But in order to hold on to the opportunities, insurers must leverage the presence of huge data sets effectively.

To start with, insurers must start analyzing data they already possess. Demography and transactional history through claims; psychographics through emails and chat transcripts, past history of attending preventive care programs; past health records through website logins; and usage of prescription drugs can be analyzed to not only identify the profitable markets but to identify target customer segments and design outreach campaigns, accordingly to increase participation in wellness programmes. Greater involvement of customers in self-management of care will lead to improved health outcomes, lower claims and improved margins.

The mitigation tactics and implications raise a separate set of questions to ponder over, across the entire health insurance value chain spanning product development and pricing, sales and marketing, care management, strategic alliances and risk management.

Insurers' Maturity In Light Of ACA

WNS DecisionPoint™ conducted a detailed study of 20 Insurance companies in the U.S. across various revenue tiers to understand the initiatives undertaken to counter the impact of the Affordable Care Act (Exhibit 7). Companies with latest annual revenues greater than $1 billion were classified as "large" companies, while those with revenues less than $1 billion were classified as mid-size ones. A sample of 10 companies was studied across each tier.

Maturity Of "Large" Players

To refine understanding of various marketing levers such as product, price, promotions and distribution based upon the markets served, one of the large insurers has tied up with a specialist analytics company and has also developed a platform to capture and analyze both structured (economic and demographic variables) and unstructured data (such as doctors' notes and prescriptions, laboratory reports and procedure data). The insights regarding health trends, best practices and patients' response to treatment types are then used by the insurer to help their partner ACOs redesign patients' care delivery.

A health insurance leader in this segment envisaged the risk of their customers developing metabolic syndrome, which helped the identified population set take precautionary measures. This reduced healthcare costs and resulted in lower claims. Similarly, another player in this segment leveraged clinical analytics capability to identify high-risk members and provide them with suitable care measures.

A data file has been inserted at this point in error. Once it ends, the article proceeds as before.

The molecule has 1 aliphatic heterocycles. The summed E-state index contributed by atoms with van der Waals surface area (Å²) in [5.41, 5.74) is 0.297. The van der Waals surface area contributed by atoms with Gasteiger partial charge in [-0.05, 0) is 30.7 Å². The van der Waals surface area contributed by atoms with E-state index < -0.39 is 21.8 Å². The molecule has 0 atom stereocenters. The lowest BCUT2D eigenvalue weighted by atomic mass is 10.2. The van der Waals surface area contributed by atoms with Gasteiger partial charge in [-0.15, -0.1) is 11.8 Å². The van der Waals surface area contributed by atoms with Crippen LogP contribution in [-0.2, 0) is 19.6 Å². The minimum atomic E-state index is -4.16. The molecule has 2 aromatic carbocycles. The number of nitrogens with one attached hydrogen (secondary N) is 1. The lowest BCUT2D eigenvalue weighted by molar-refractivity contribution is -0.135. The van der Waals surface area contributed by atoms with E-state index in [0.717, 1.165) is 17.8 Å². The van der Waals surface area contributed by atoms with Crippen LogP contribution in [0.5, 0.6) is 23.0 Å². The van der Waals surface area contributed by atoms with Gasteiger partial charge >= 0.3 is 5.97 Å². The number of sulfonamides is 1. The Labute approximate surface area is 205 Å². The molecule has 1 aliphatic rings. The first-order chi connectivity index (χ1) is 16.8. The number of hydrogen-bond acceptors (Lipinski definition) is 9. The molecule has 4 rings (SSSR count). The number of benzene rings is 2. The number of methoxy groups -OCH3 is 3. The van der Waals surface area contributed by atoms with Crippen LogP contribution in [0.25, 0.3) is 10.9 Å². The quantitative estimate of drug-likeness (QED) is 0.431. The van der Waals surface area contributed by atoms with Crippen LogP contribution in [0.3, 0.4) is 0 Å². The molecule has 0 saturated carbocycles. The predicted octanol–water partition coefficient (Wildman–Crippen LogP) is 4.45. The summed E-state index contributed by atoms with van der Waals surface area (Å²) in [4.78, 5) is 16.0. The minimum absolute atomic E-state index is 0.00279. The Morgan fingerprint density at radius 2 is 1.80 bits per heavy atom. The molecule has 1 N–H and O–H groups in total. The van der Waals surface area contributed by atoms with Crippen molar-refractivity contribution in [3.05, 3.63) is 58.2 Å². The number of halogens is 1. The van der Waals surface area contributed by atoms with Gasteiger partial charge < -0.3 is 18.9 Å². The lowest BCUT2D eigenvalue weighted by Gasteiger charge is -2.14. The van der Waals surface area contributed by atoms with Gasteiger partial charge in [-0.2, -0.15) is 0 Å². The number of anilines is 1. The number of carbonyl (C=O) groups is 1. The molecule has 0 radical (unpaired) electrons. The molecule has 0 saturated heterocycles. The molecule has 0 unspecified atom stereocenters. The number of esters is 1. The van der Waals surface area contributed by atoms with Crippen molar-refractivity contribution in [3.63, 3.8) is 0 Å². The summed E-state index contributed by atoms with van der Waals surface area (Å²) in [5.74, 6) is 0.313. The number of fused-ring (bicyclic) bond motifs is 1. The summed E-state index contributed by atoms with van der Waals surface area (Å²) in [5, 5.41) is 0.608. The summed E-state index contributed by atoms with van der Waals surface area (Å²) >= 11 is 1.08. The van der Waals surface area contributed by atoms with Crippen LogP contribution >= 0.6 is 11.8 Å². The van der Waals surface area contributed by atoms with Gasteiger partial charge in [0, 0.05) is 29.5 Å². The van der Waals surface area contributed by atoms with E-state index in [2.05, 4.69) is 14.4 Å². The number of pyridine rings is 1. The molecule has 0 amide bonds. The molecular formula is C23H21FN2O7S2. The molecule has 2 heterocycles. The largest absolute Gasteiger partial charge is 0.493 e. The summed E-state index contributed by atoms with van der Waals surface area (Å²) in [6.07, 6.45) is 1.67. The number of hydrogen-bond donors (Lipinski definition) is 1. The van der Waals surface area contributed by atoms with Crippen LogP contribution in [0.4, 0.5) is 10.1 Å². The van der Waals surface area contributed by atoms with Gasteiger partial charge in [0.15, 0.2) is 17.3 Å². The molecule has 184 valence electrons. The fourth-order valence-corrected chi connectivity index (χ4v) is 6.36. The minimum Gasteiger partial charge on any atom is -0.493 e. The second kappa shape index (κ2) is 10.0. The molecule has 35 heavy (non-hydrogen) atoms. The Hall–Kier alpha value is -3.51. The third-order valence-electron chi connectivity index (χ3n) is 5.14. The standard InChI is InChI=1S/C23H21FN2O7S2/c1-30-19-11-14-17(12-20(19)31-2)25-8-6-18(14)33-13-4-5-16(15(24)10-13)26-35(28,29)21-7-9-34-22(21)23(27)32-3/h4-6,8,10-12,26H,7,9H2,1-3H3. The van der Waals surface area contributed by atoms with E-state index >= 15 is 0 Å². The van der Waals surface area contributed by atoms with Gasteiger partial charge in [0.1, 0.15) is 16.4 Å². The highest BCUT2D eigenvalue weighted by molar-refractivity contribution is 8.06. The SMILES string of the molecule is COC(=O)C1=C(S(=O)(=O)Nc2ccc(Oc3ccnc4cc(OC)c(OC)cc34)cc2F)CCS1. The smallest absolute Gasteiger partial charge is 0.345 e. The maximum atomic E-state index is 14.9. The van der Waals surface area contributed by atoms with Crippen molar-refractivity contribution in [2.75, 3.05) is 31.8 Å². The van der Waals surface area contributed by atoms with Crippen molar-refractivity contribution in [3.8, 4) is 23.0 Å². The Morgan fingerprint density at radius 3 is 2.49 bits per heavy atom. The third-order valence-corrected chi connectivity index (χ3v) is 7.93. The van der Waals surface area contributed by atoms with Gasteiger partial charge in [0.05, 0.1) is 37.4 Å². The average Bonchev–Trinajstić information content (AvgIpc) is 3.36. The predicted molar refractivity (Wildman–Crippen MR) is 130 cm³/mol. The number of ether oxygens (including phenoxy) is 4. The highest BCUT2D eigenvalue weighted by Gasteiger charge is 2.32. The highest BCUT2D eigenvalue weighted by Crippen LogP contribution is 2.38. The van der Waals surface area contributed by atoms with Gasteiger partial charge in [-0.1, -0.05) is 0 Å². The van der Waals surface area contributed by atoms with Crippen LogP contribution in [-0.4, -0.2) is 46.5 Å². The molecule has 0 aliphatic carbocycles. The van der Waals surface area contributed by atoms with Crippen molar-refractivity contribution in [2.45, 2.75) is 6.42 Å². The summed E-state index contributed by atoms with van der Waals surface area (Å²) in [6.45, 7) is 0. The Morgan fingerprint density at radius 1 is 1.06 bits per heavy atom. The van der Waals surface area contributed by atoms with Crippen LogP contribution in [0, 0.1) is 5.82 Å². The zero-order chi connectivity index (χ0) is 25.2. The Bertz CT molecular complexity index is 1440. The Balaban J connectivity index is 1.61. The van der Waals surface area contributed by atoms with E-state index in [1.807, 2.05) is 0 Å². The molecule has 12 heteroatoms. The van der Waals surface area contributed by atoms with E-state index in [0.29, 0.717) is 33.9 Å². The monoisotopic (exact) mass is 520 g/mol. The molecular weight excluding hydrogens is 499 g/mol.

For pricing their products, the companies use forecasting techniques such as regression analysis on data obtained from Federal government (claims history), hospitals (treatments widely offered) and pharmacies (in-demand drugs) to gauge future health risks of customer pool and determine medical requirements in terms of physician interventions and medicines.

These companies are also focused on digital health technologies, such as portable diagnostic technologies, wearable sensors, and health/fitness apps, which could empower customers to take more ownership of their wellness and, therefore, revolutionize care delivery. They also can help health care providers, insurers, and others analyze a growing body of data to customize recommendation by taking into account personal context and situational data and measure treatment outcomes to better tailor patient interventions. Not only insurers, but providers could use data generated by these personal wearable devices to better manage care and control healthcare costs. With these data, pharmaceutical companies could also run clinical tests and based on trial outcomes, favour reimbursement. Technology has also enabled insurers to elevate care performance (through better assessment of risk, better product design) by knowing their customers better - for example, initially if a person moved from a group to an individual plan, the insurers would consider them as two different members and not leverage information already available. This partnership also helps insurers with quick, safe and appropriate ways to manage the health coverage of individuals, obtain information about physicians and claims anytime, anywhere using smartphones and tablets. For example, Electronic Health Records (EHRs) accessible to both providers and payors enable them to have a better understanding of the health and medical conditions of patients. Some of the insurers offer innovative services such as telemedicine, where hospitals provide care to patients through video conferencing, broadcasting of still images, remote monitoring and imparting basic medical education in remote areas.